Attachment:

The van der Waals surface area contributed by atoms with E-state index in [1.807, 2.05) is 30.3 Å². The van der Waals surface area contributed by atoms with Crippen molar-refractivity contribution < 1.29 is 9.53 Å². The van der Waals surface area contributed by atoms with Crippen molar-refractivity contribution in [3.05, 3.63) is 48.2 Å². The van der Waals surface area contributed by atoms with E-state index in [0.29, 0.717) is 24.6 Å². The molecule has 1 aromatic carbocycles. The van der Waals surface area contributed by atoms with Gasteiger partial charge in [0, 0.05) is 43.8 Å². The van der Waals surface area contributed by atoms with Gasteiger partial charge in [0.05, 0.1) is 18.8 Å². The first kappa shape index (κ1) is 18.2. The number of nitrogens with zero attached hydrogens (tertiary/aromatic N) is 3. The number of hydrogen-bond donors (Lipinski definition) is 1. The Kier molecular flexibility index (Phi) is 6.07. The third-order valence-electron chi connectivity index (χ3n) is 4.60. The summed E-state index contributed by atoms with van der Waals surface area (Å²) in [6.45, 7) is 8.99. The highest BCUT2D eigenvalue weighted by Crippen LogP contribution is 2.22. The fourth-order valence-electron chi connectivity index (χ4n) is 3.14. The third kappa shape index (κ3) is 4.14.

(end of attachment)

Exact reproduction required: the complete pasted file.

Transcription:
The van der Waals surface area contributed by atoms with E-state index in [1.807, 2.05) is 30.3 Å². The van der Waals surface area contributed by atoms with Crippen molar-refractivity contribution < 1.29 is 9.53 Å². The van der Waals surface area contributed by atoms with Crippen molar-refractivity contribution in [3.05, 3.63) is 48.2 Å². The van der Waals surface area contributed by atoms with E-state index in [0.29, 0.717) is 24.6 Å². The molecule has 1 aromatic carbocycles. The van der Waals surface area contributed by atoms with Gasteiger partial charge in [0, 0.05) is 43.8 Å². The van der Waals surface area contributed by atoms with Gasteiger partial charge in [0.05, 0.1) is 18.8 Å². The first kappa shape index (κ1) is 18.2. The number of nitrogens with zero attached hydrogens (tertiary/aromatic N) is 3. The number of hydrogen-bond donors (Lipinski definition) is 1. The Kier molecular flexibility index (Phi) is 6.07. The third-order valence-electron chi connectivity index (χ3n) is 4.60. The summed E-state index contributed by atoms with van der Waals surface area (Å²) in [6.45, 7) is 8.99. The highest BCUT2D eigenvalue weighted by Crippen LogP contribution is 2.22. The fourth-order valence-electron chi connectivity index (χ4n) is 3.14. The third kappa shape index (κ3) is 4.14.